Michael T. McManamon, CIO, Cleveland Sight Center
The Next Generation Technological Revolution
One of the biggest challenges we face as an organization is the continuation and expansion of the ‘shadow it’ department. Technology has become not just accepted in the workplace but has taken a significant role in the daily lives of most staff. People are now bringing to the business IT department demands for the newest and most up to date tech, regardless of the value (or lack of) that it provides the organization. Managing this demand and directing it to alignment along the strategic path to achieve business goals and productivity is a new and growing challenge one which we are still learning how to best manage. BYOD has forced its way into the workplace regardless of policies and planning; a situation we must not deal with head on. There are many additional complications of the consumerization of technology that we face. Information security threats have many more attack vectors and willing hands opening the doors wide for them. The average staff/consumer is not cognizant of the risks or the value of the data and systems that we must safeguard from the very same people that we must provide access to.
Integrating Data for 360 Degree View of Customer
In a healthcare organization like the Sight Center, we focus on the customer and their big picture goals in life. We strive to get to know them, their needs and craft a service plan around the holistic picture of whom they are and where they want to be. We have been attempting to achieve the 360-degree view for many years which has generated an overabundance of data elements. We feed the data into an analytic engine to produce the summary information that can help us guide the customer along the path they need to achieve their goals.
Increasing Competitive Advantage using Technology
Today, new technology has a direct impact on our client. From wearable devices to monitor biological functions to assistive technology being built into smart phones and watches the new technologies being created today are reshaping the world as we and our client know it. Advanced microminiaturization has led to the development of a retinal prosthesis (bionic eye), a step towards curing blindness. Embracing the emerging tech, steering its development and understanding how it can impact our patients, directly or indirectly, is critical to maintain our leadership role providing services to those who are blind or visually impaired.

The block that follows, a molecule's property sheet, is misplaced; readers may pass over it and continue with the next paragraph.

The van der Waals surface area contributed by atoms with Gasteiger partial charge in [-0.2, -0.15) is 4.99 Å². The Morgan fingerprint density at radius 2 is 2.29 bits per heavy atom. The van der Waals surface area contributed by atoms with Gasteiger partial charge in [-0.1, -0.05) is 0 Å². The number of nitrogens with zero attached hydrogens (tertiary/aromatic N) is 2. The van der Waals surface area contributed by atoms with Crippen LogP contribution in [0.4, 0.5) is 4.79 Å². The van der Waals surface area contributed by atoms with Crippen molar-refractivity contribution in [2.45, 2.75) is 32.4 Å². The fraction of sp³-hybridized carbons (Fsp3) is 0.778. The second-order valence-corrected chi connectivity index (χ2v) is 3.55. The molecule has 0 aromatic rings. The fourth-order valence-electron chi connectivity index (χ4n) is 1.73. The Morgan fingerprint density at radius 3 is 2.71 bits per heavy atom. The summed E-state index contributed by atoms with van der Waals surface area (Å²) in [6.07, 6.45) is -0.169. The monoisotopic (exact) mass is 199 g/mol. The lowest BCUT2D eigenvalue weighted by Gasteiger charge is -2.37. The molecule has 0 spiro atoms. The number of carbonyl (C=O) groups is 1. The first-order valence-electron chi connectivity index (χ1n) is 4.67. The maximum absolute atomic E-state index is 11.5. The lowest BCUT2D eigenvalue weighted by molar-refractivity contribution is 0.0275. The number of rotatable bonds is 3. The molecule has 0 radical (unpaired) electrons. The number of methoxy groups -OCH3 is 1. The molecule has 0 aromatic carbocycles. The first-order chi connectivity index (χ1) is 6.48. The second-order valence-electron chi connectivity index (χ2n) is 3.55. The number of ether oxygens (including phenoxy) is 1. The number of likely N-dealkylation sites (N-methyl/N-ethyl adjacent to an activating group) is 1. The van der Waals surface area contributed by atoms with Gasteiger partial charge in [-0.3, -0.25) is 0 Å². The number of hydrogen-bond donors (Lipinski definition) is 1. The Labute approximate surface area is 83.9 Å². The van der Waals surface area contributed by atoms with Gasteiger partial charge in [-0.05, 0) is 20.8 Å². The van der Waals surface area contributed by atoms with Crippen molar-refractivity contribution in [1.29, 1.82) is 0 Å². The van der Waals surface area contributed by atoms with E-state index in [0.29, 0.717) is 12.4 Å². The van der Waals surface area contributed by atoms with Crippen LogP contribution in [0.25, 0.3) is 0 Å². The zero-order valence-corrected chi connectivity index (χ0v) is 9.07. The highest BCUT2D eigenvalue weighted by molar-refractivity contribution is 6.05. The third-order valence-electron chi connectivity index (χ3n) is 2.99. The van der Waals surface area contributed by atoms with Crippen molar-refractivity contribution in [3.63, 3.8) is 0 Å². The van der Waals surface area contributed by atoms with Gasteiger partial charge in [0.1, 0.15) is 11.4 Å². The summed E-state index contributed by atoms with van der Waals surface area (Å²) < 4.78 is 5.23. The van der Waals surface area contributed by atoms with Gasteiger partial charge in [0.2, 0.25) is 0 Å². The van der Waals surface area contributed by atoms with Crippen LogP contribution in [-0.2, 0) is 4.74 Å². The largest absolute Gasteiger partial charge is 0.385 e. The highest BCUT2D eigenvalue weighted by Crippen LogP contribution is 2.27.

“We focus today almost exclusively on the business value that technology brings to the table and how we align it with the business strategy to achieve big picture goals”
Managing Security and Data Integrity
Two aspects of my job that keep me awake at night are data/ systems integrity and information security. Overzealous IT admins, meaning well, are the ones most likely to bypass procedure and policy to get their job done and ‘make things better.’ Laying down the law on using the change management process as well as keeping a CMDB up to date are important to the operations of any IT department. Measuring KPIs provides good direction and guidance but also the added stress of making sure that those KPIs are met or exceeded.
Even with the best input validation, foreign key integrity and restricted selections, we still manage to get bad data into our system. This seems to be an issue that no technical solution can solve and no amount of training helps. An external QA and audit process has been my solution to this issue, but even these roles do not solve all of the data issues.
Utilizing Latest Technological Trends
The Internet of Things has the potential to help us make our clients more independent, achieving their goals and our mission. As more devices, homes and control systems become accessible and connected, people with blindness or low vision have more options available to them other than supported living. When wearable tech can monitor biometrics and even location and position it frees a patient from some of the physical bonds that kept them from achieving freedom and independence.
Changing role of IT and CIOs
The role of IT has changed significantly in the past few years. We no longer ‘own’ technology; people are bringing tech with them to the workplace and expecting us to be the enabler and maintenance resource for them. Because of this, more attention needs to be placed on governance, policy and especially expectations.
The role of the CIO has become that of a business strategist and leader rather than a technology innovator. We focus today almost exclusively on the business value that technology brings to the table and how we align it with the business strategy to achieve big picture goals. There is no ombudsman necessary because the CIO, with the executive leadership team and board, leads the company in strategy and direction.
Linking IT with Business
Information security is always a challenge because it does involve a price and inconvenience with no obvious value. Trying to prove the value of an incident that didn’t happen is a very hard task. It is the misfortune of others that drives home the need to invest in security. As a small non-profit constantly being pressured to reduce our administrative costs bringing on a CSO is only a dream. I strongly feel that security should be in its own vertical rather than under the CIO because although they both deal with tech and can be seen as two sides of the same coin, they have different and often conflicting missions.
Guidance for New CIOs
My advice to a new CIO would be to never stop learning, build strong networks and relationships and listen as hard as you can. You focus must be on the business; they probably do not know what they need but they will tell you and it is your job to interpret the need into a solution.